How to Properly Vet Your Vendors, Pay Early, And Five Other Ways to Make Your Suppliers Love You

photo of man standing in a warehouse

As a Small Business Owner, moving fast is a given. You are likely managing many tasks and wearing too many hats to count. But it is all worth it!—Being a business owner allows you to pursue your passion, be your own boss, have a flexible schedule, and become an expert in just about every business role possible.  

In the grand scheme of things, managing your supply chain is probably just another task that slips under your radar. But think about it– These are the people, groups and companies you will work with day in and day out to ensure you have the right inventory at the right time, which is critical to keeping your cashflow and sales flowing. At the end of the day, you’re entrusting these affiliates with your company’s name, reputation or money 

How often has a vendor, contractor, or supplier sent you sub-par materials or done poor work? Or, even worse, has turned out to be fraudulent and scammed you for your money? Here are some tips to make sure that the vendors you select are ethical, competent, and a great fit for your business  

Ensure that your vendor or supplier is not on a government watch list  

The U.S. Patriot Act requires that all small businesses comply with the Foreign Corrupt Practices Act and the UK Anti-Bribery Regulations. You want to steer clear of any supplier or vendor that has been found to violate either of these acts or ends up on a government watch list. Ultimately, the headache caused by working with them won’t be worth your time and effort.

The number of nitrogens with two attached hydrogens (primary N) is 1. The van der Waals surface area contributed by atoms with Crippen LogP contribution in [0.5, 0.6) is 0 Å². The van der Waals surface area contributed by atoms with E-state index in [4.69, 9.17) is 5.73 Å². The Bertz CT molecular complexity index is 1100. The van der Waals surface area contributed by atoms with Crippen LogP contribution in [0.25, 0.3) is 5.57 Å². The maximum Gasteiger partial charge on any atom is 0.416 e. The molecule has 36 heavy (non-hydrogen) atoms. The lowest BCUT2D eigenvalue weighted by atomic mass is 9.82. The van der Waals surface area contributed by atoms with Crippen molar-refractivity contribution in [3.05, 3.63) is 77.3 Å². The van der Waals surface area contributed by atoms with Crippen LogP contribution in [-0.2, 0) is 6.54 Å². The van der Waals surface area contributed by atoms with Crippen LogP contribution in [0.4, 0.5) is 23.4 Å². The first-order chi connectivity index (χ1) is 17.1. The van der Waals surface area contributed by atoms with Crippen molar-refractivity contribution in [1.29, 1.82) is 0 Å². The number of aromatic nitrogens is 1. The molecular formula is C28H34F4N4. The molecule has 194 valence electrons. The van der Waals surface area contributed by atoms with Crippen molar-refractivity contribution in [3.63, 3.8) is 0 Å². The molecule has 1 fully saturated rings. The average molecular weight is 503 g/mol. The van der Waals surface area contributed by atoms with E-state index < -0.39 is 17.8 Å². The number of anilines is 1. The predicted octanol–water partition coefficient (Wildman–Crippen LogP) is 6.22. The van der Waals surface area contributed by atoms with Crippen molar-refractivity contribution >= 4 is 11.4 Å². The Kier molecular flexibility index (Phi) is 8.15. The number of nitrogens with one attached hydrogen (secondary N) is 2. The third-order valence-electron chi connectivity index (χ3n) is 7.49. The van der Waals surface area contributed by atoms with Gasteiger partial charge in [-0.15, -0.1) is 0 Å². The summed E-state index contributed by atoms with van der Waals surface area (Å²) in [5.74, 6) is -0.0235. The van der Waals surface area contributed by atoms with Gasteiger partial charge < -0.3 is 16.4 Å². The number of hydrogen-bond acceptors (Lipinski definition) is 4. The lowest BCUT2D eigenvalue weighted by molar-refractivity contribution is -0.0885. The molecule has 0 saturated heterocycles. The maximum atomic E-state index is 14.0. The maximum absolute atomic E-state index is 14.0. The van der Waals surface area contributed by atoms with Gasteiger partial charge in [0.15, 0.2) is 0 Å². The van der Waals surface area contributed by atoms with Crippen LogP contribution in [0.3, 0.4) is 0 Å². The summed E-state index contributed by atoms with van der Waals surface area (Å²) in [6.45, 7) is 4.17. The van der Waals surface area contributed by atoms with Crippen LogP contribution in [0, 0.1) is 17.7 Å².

Interview multiple vendors  

Like hiring an employee, choosing to work with a vendor is determined by a variety of factors, including personality, quality of work and cultural fit. Especially if you anticipate entering a long-term relationship with a vendor, ensuring that they are a good fit is important. Bring in a few different vendors that you have identified as candidates and ask them the same set of questions. 

Ask for References – vendors should have a list of references at the ready, including name and contact information, for current clients who are willing to speak with you directly. 

Review Their Security, Especially Their Digital Security 

Chances are that the information you’ll share with the vendor will be somewhat sensitive. Whether it’s bank account information, Social Security Numbers or technical specifications, you want to know this information will be secure. With the number of data breaches on the rise, especially among businesses, make sure to ask the vendor what security measures they have in place. 

Make sure your vendor is financially stable  

One of the greatest unknowns for any small business is the financial wellbeing of their vendor. Most businesses assume their vendors remain financially stable; however, in the current economy, circumstances have changed for many vendors and typically this only is discovered when the vendor fails to perform. 

Be proactive 

Find vendors who take business continuity as seriously as you do and are willing to enter into responsible agreements with you to ensure that everyone’s needs are protected. If a vendor gives you the brushoff when you ask about their business continuity plan or try to set up an on-site visit, be proactive: start looking for a vendor who can provide the same product and is willing to partner with you at the right terms.  

Sources  

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